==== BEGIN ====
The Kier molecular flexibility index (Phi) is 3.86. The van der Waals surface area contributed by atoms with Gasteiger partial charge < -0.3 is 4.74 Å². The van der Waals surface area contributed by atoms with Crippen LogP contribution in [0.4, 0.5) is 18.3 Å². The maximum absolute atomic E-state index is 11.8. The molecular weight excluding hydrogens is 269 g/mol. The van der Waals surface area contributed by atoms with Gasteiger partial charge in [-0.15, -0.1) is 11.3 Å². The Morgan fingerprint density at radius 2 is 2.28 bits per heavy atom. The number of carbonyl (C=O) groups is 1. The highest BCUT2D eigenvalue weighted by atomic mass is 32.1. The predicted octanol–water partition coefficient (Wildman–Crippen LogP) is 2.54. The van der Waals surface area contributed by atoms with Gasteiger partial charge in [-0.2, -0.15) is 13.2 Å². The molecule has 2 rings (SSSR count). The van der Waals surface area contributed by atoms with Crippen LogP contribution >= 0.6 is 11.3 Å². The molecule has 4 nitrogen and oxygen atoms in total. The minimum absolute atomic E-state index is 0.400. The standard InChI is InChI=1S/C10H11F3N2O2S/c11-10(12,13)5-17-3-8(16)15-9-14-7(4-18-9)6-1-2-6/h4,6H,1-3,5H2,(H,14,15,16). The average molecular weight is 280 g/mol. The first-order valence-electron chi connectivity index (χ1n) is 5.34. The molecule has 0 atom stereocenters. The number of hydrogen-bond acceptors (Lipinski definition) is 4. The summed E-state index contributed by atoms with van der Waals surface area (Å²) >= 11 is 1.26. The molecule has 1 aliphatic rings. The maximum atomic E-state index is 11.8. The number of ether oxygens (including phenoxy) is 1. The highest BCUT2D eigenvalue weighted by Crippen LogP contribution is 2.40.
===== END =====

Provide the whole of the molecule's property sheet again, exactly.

The Kier molecular flexibility index (Phi) is 3.86. The van der Waals surface area contributed by atoms with Gasteiger partial charge < -0.3 is 4.74 Å². The van der Waals surface area contributed by atoms with Crippen LogP contribution in [0.4, 0.5) is 18.3 Å². The maximum absolute atomic E-state index is 11.8. The molecular weight excluding hydrogens is 269 g/mol. The van der Waals surface area contributed by atoms with Gasteiger partial charge in [-0.15, -0.1) is 11.3 Å². The Morgan fingerprint density at radius 2 is 2.28 bits per heavy atom. The number of carbonyl (C=O) groups is 1. The highest BCUT2D eigenvalue weighted by atomic mass is 32.1. The predicted octanol–water partition coefficient (Wildman–Crippen LogP) is 2.54. The van der Waals surface area contributed by atoms with Gasteiger partial charge in [-0.2, -0.15) is 13.2 Å². The molecule has 2 rings (SSSR count). The van der Waals surface area contributed by atoms with Crippen LogP contribution >= 0.6 is 11.3 Å². The molecule has 4 nitrogen and oxygen atoms in total. The minimum absolute atomic E-state index is 0.400. The standard InChI is InChI=1S/C10H11F3N2O2S/c11-10(12,13)5-17-3-8(16)15-9-14-7(4-18-9)6-1-2-6/h4,6H,1-3,5H2,(H,14,15,16). The average molecular weight is 280 g/mol. The first-order valence-electron chi connectivity index (χ1n) is 5.34. The molecule has 0 atom stereocenters. The number of hydrogen-bond acceptors (Lipinski definition) is 4. The summed E-state index contributed by atoms with van der Waals surface area (Å²) >= 11 is 1.26. The molecule has 1 aliphatic rings. The maximum atomic E-state index is 11.8. The number of ether oxygens (including phenoxy) is 1. The highest BCUT2D eigenvalue weighted by Crippen LogP contribution is 2.40.